Auto design questions

  1. Why can’t (or don’t) automakers design rear-view mirrors which when adjusted completely eliminate blind spots? Is it a limitation of optics or a business/cost decision or what?

  2. Why no front-window defoggers? My rear window is always clear with the rear-window defogger well before the motor has warmed up enough to start blowing warm air on the windshield. The big argument I would see against it would be sisibility issues (wires across the windshield obscure vision) but even a fe widely spaced wires would seem to be an improvement over the current sit-and-wait.

Field of view isn’t wide enough. You’d have to have a distorted mirror to eliminate blind spots on most vehicles. That said, you can adjust your side mounted mirrors to eliminate blind spots. But you’re still better off checking yourself by turning your head.

Chrsyler minivans are one vehicle that I know of that have electric defrosters. Granted it’s just to free up the windscreen wipers without burning up the motor.

Defroster should work just about instantly. Try turning on your A/C compressor if it’s a separate switch. Most modern cars do this for you automatically, but you never know.

Of course, if you’re talking about frozen fog inside the car, then in my own little experience it takes just as long for the rear to defog than the front.

Results may vary.

As I understand how the car heater works (and I’m probably wrong), it relies on heat from the engine to heat up air which is then blown into the passenger compartment. I drive an '03 Altima and as far as I can tell it doesn’t have any sort of auxilliary heating system for the defroster so it’s taking ambient temperature air and heating it up. It always takes way longer for the front window to clear than it does for the rear window to defog, and this has held true for every car I’ve owned or driven with rear-window defoggers. It seems like a no-brainer to assist the blowers, either by somehow heating the air through a separate heater (which would probably be some sort of fire hazard) which would have the added bonus of heating the car itself faster, or to clap a few wires on the windshield for defogging purposes.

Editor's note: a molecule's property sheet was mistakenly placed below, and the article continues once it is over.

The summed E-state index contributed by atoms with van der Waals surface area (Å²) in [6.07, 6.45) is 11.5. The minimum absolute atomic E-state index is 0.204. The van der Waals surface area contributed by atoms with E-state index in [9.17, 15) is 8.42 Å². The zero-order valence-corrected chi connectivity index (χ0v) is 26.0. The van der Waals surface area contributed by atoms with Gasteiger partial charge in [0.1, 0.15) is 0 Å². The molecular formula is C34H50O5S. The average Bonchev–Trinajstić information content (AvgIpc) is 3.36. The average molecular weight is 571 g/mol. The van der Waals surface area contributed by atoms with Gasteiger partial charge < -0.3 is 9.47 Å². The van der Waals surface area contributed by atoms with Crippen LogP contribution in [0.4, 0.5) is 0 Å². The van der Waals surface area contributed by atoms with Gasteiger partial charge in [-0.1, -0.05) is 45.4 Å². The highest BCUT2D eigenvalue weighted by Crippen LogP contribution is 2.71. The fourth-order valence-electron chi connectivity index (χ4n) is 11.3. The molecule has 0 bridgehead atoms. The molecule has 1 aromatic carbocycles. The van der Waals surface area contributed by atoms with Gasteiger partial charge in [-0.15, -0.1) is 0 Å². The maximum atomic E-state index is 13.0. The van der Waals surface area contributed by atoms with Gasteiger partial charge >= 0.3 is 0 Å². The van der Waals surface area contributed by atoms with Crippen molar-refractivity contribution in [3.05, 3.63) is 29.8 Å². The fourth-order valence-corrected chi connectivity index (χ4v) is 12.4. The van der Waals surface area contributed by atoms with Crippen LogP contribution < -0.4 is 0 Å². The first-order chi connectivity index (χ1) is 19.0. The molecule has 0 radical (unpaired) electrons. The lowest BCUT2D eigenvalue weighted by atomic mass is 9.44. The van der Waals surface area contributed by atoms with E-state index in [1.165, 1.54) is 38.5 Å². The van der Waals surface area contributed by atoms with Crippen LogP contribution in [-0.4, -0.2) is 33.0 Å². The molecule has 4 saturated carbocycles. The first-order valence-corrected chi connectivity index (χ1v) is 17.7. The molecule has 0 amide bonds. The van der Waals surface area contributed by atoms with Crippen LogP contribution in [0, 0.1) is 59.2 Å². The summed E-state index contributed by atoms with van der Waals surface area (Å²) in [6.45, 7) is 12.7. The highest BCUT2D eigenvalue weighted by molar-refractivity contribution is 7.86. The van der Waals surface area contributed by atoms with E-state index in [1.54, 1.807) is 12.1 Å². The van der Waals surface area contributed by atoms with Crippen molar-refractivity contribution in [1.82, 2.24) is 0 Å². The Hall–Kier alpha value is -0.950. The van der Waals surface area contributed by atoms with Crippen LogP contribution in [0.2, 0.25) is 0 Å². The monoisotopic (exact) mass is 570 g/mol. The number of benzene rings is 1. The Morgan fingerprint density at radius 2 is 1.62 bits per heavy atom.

Eliminating blind spots:

      • You could get a 5-mirror array for a few cars once–one was the Renault R5/turbo, the turbo a spiffy little ride if you can find one. -The R5 Turbo was the car shown in the print ads for the mirror, anyway. It had 5 regular-sized mirrors, arranged all the way across the ceiling, each separately adjustable. There was a couple other cars it was made for also–it is contoured to fit into the front of the ceiling and had a solid exterior–it wasn’t just 5 little stems, each with a mirror. Owners said it worked great during the day, but they also complained that the headlight glare from cars behind at night was near-blinding.

Ford (and maybe others) offered an “Insta-Clear” windshield as an option back in the 80’s. The windshield actually had a micro-thin layer of metal bonded into it (like solar glass) which got a shot of current running through it to heat and defog the windshield in a few seconds.Defrosting was quick, too, although you still had to scrape ice.

Only problem was, when the windshield got cracked or broken (which happens a lot more frequently than the rear window) the damn thing cost like $1,000 to replace, instead of the $300 or so that a plain glass windshield cost. Some drivers also complained of glare problems from oncoming headlights.

Clamping a wire grid on the front windshield is probably impractical because a) it would hinder visibility and b) idiots would jump in and drive while they still had the veneitian blind effect you see on rear windows in freezing rain or really cold days.

I’ll clarify what I meant. If your back window and front windshield are fogged, there’s no noticeable difference between using the wire heating element in the back and the dehumidified air in the front. I never see a difference, anyway. If the fog is frozen, though, then it still takes about as much time to get both perfectly cleaned. In the back, though, you can usually see well enough with about 10% of the ice gone.

If you’re talking about outside ice freezing on the windshield, well, that’s what ice scrapers are for. Although I’m usually too lazy and then just wait the long time for the engine heat to kick in.

for blinds spots - TURN YOUR HEAD, but do it very quickly, cuz the car in front of you might hit the brakes for no reason ( people are id1ots ).

its hard to turn your head far enough to see what appears in the mirrors, but easy to turn it enough to cover the blind spot.